I will get to what foods to always keep in your pantry in a later post, but if you are going to cook anything you need the right tools. If you are trying to cook food with the most nutrition and the least toxins, the right tools are even more important and can make things a lot easier. They will help you get the most out of your money and help you eat healthy too.
Stocking your first kitchen can be a struggle when you're on a budget, but getting good tools is worth it, and you don't have to pay for them all yourself. Birthdays, Christmas and other gift giving events can really help if you know what to ask for. For my 18th birthday, I asked for kitchen related presents. I was still living at home, but I wanted to build up my supplies before I moved out on my own. That year I received a great set of pots and pans from my parents. I have loved cooking with them for the past 9 years; they have served me well and are still almost as nice as the day I first opened the box. I liked them so much that I recently asked for more from the same collection for Christmas.
Everyone is different and everyone cooks differently, so you may find that there is an item you find is a must have for you that I don't. Do your research and make the best choice you can with what you have available. Don't shy away from the thrift store kitchen section; you might just find a gem hidden in there. And try not to buy items that only have one purpose; all they do is take up space, and you only use them a few times a year.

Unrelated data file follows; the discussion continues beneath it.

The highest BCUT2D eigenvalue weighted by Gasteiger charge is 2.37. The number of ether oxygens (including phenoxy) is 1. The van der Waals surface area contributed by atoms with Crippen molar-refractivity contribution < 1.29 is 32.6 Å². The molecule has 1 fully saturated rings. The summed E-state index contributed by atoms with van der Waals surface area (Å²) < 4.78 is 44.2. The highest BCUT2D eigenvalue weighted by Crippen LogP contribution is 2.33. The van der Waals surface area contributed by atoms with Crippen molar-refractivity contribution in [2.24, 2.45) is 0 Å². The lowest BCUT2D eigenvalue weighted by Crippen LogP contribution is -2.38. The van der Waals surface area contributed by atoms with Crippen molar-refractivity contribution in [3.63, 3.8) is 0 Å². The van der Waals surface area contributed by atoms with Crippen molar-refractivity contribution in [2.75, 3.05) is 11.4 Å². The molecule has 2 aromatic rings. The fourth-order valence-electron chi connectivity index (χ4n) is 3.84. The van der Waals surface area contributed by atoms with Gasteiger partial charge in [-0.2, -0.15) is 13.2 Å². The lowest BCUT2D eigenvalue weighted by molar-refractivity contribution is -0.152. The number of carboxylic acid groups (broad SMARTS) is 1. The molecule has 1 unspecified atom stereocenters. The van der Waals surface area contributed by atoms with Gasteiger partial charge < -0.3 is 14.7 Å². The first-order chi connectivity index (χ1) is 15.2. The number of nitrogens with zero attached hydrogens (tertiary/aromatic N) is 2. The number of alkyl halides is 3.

So here is my list of must have items for your Real Foods kitchen.
(Yes, these are affiliate links and I will make a small commission if you buy anything through them.)
Let's start with a set of pots and pans. When looking for pots and pans, I find these are the most useful:
- 10 or 12 inch skillet
- 1.5-2 quart sauce pan
- 3 quart sauce pan
- 8 quart or larger stock pot
- Well fitting lids for each
If you can't do $100 right now, I would opt to buy a good 10 or 12 inch skillet and a 3 quart sauce pan with lids first and add to your set later. I use those more than any of the rest. Look for quality stainless steel pans with a good weight, well fitting lids, and either an aluminum or copper encapsulated core bottom for even heat distribution.
DON'T get anything with a non-stick coating! That stuff can be toxic, and even the new ceramic non-stick aluminum pans are not considered safe.
Another great option for your kitchen is a 10 or 12 inch Cast Iron skillet:
I have heard more than a few people say that everyone should have at least one well seasoned cast iron skillet, but it wasn't until recently that I added one to my line up. Don't get me wrong; I really wanted one, but somehow it didn't make it into my shopping cart until this month. You can definitely get by and still make great food without one, but they really are all they are cracked up to be. (And they are good for self defense if anyone climbs into your tower window.)